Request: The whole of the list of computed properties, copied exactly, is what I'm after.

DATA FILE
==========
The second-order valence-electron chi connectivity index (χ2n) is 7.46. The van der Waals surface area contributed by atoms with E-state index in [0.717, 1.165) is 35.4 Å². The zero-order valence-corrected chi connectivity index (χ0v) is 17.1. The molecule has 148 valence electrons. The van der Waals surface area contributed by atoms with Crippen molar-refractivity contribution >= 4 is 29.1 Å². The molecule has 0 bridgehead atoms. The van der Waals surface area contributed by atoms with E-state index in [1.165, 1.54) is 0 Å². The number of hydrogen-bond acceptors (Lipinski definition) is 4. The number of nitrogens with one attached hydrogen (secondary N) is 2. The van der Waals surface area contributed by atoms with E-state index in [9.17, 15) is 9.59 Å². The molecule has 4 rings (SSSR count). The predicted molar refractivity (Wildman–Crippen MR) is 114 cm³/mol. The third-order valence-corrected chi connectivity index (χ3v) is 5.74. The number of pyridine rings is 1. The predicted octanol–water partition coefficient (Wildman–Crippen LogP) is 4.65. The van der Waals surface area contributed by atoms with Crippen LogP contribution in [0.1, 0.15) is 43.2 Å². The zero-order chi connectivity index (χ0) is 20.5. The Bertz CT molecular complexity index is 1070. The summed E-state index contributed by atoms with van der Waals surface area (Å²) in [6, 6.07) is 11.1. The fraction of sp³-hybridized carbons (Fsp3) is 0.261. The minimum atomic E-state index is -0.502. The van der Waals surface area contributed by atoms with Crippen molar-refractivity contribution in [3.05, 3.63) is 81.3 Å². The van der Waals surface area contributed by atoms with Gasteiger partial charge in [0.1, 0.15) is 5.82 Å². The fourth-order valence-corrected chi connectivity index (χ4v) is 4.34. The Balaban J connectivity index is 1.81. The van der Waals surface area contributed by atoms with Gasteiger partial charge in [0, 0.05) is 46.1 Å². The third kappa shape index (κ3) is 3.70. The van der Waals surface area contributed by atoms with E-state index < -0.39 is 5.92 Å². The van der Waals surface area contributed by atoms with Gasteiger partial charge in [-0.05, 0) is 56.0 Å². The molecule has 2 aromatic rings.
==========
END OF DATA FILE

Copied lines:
The second-order valence-electron chi connectivity index (χ2n) is 7.46. The van der Waals surface area contributed by atoms with E-state index in [0.717, 1.165) is 35.4 Å². The zero-order valence-corrected chi connectivity index (χ0v) is 17.1. The molecule has 148 valence electrons. The van der Waals surface area contributed by atoms with Crippen molar-refractivity contribution >= 4 is 29.1 Å². The molecule has 0 bridgehead atoms. The van der Waals surface area contributed by atoms with E-state index in [1.165, 1.54) is 0 Å². The number of hydrogen-bond acceptors (Lipinski definition) is 4. The number of nitrogens with one attached hydrogen (secondary N) is 2. The van der Waals surface area contributed by atoms with E-state index in [9.17, 15) is 9.59 Å². The molecule has 4 rings (SSSR count). The predicted molar refractivity (Wildman–Crippen MR) is 114 cm³/mol. The third-order valence-corrected chi connectivity index (χ3v) is 5.74. The number of pyridine rings is 1. The predicted octanol–water partition coefficient (Wildman–Crippen LogP) is 4.65. The van der Waals surface area contributed by atoms with Crippen LogP contribution in [0.1, 0.15) is 43.2 Å². The zero-order chi connectivity index (χ0) is 20.5. The Bertz CT molecular complexity index is 1070. The summed E-state index contributed by atoms with van der Waals surface area (Å²) in [6, 6.07) is 11.1. The fraction of sp³-hybridized carbons (Fsp3) is 0.261. The minimum atomic E-state index is -0.502. The van der Waals surface area contributed by atoms with Crippen molar-refractivity contribution in [3.05, 3.63) is 81.3 Å². The van der Waals surface area contributed by atoms with Gasteiger partial charge in [0.1, 0.15) is 5.82 Å². The fourth-order valence-corrected chi connectivity index (χ4v) is 4.34. The Balaban J connectivity index is 1.81. The van der Waals surface area contributed by atoms with Gasteiger partial charge in [0, 0.05) is 46.1 Å². The third kappa shape index (κ3) is 3.70. The van der Waals surface area contributed by atoms with E-state index < -0.39 is 5.92 Å². The van der Waals surface area contributed by atoms with Gasteiger partial charge in [-0.05, 0) is 56.0 Å². The molecule has 2 aromatic rings.